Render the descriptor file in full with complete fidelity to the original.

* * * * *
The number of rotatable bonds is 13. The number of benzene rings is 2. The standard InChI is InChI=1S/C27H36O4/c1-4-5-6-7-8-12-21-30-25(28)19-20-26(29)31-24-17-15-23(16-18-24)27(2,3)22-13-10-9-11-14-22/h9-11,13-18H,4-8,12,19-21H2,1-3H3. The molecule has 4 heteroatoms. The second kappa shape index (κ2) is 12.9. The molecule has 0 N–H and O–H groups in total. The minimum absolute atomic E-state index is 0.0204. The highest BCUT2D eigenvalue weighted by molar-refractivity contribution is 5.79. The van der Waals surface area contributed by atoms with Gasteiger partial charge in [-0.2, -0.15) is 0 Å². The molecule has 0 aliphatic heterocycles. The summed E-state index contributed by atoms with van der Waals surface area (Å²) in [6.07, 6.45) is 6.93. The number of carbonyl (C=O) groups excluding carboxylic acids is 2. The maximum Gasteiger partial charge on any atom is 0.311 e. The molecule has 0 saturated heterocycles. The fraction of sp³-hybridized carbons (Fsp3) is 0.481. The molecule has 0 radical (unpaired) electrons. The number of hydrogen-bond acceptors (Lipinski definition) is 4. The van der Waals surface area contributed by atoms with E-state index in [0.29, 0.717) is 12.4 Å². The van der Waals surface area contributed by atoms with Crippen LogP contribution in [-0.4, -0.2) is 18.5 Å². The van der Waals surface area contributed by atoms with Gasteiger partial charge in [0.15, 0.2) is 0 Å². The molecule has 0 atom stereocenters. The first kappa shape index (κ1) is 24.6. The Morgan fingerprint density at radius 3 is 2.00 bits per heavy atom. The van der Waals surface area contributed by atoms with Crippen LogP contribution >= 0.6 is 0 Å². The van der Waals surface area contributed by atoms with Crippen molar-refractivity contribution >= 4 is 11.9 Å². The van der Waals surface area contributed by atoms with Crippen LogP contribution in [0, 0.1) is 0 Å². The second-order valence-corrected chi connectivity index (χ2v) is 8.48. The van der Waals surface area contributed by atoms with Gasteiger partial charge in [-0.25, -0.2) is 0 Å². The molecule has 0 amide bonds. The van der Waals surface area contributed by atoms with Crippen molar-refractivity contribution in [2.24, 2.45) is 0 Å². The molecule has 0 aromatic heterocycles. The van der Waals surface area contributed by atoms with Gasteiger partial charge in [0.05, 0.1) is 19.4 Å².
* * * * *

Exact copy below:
The number of rotatable bonds is 13. The number of benzene rings is 2. The standard InChI is InChI=1S/C27H36O4/c1-4-5-6-7-8-12-21-30-25(28)19-20-26(29)31-24-17-15-23(16-18-24)27(2,3)22-13-10-9-11-14-22/h9-11,13-18H,4-8,12,19-21H2,1-3H3. The molecule has 4 heteroatoms. The second kappa shape index (κ2) is 12.9. The molecule has 0 N–H and O–H groups in total. The minimum absolute atomic E-state index is 0.0204. The highest BCUT2D eigenvalue weighted by molar-refractivity contribution is 5.79. The van der Waals surface area contributed by atoms with Gasteiger partial charge in [-0.2, -0.15) is 0 Å². The molecule has 0 aliphatic heterocycles. The summed E-state index contributed by atoms with van der Waals surface area (Å²) in [6.07, 6.45) is 6.93. The number of carbonyl (C=O) groups excluding carboxylic acids is 2. The maximum Gasteiger partial charge on any atom is 0.311 e. The molecule has 0 saturated heterocycles. The fraction of sp³-hybridized carbons (Fsp3) is 0.481. The molecule has 0 radical (unpaired) electrons. The number of hydrogen-bond acceptors (Lipinski definition) is 4. The van der Waals surface area contributed by atoms with E-state index in [0.29, 0.717) is 12.4 Å². The van der Waals surface area contributed by atoms with Crippen LogP contribution in [-0.4, -0.2) is 18.5 Å². The van der Waals surface area contributed by atoms with Gasteiger partial charge in [0.15, 0.2) is 0 Å². The molecule has 0 atom stereocenters. The first kappa shape index (κ1) is 24.6. The Morgan fingerprint density at radius 3 is 2.00 bits per heavy atom. The van der Waals surface area contributed by atoms with Crippen LogP contribution >= 0.6 is 0 Å². The van der Waals surface area contributed by atoms with Crippen molar-refractivity contribution >= 4 is 11.9 Å². The van der Waals surface area contributed by atoms with Crippen LogP contribution in [0, 0.1) is 0 Å². The second-order valence-corrected chi connectivity index (χ2v) is 8.48. The van der Waals surface area contributed by atoms with Gasteiger partial charge in [-0.25, -0.2) is 0 Å². The molecule has 0 amide bonds. The van der Waals surface area contributed by atoms with Crippen molar-refractivity contribution in [2.24, 2.45) is 0 Å². The molecule has 0 aromatic heterocycles. The van der Waals surface area contributed by atoms with Gasteiger partial charge in [0.05, 0.1) is 19.4 Å².